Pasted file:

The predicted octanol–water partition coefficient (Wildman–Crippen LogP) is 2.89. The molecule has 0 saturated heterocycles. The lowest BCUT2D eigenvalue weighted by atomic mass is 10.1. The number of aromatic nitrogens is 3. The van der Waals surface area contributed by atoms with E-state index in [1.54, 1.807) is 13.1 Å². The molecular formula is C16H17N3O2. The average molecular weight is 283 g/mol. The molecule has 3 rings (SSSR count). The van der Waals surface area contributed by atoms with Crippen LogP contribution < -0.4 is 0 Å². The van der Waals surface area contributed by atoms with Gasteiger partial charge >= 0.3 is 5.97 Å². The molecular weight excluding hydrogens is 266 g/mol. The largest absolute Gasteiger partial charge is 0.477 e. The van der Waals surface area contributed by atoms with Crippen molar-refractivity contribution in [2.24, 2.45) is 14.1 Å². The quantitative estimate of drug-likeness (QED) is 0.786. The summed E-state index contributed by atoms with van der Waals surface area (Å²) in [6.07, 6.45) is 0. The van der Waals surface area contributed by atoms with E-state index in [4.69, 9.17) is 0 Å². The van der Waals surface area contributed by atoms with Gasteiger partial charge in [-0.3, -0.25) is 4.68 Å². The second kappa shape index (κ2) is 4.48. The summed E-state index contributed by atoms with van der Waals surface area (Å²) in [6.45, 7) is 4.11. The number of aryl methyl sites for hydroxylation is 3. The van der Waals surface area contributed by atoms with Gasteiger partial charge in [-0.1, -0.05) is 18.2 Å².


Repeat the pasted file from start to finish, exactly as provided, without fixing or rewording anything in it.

The predicted octanol–water partition coefficient (Wildman–Crippen LogP) is 2.89. The molecule has 0 saturated heterocycles. The lowest BCUT2D eigenvalue weighted by atomic mass is 10.1. The number of aromatic nitrogens is 3. The van der Waals surface area contributed by atoms with E-state index in [1.54, 1.807) is 13.1 Å². The molecular formula is C16H17N3O2. The average molecular weight is 283 g/mol. The molecule has 3 rings (SSSR count). The van der Waals surface area contributed by atoms with Crippen LogP contribution < -0.4 is 0 Å². The van der Waals surface area contributed by atoms with Gasteiger partial charge >= 0.3 is 5.97 Å². The molecular weight excluding hydrogens is 266 g/mol. The largest absolute Gasteiger partial charge is 0.477 e. The van der Waals surface area contributed by atoms with Crippen molar-refractivity contribution in [2.24, 2.45) is 14.1 Å². The quantitative estimate of drug-likeness (QED) is 0.786. The summed E-state index contributed by atoms with van der Waals surface area (Å²) in [6.07, 6.45) is 0. The van der Waals surface area contributed by atoms with E-state index in [4.69, 9.17) is 0 Å². The van der Waals surface area contributed by atoms with Gasteiger partial charge in [-0.3, -0.25) is 4.68 Å². The second kappa shape index (κ2) is 4.48. The summed E-state index contributed by atoms with van der Waals surface area (Å²) in [6.45, 7) is 4.11. The number of aryl methyl sites for hydroxylation is 3. The van der Waals surface area contributed by atoms with Gasteiger partial charge in [-0.1, -0.05) is 18.2 Å².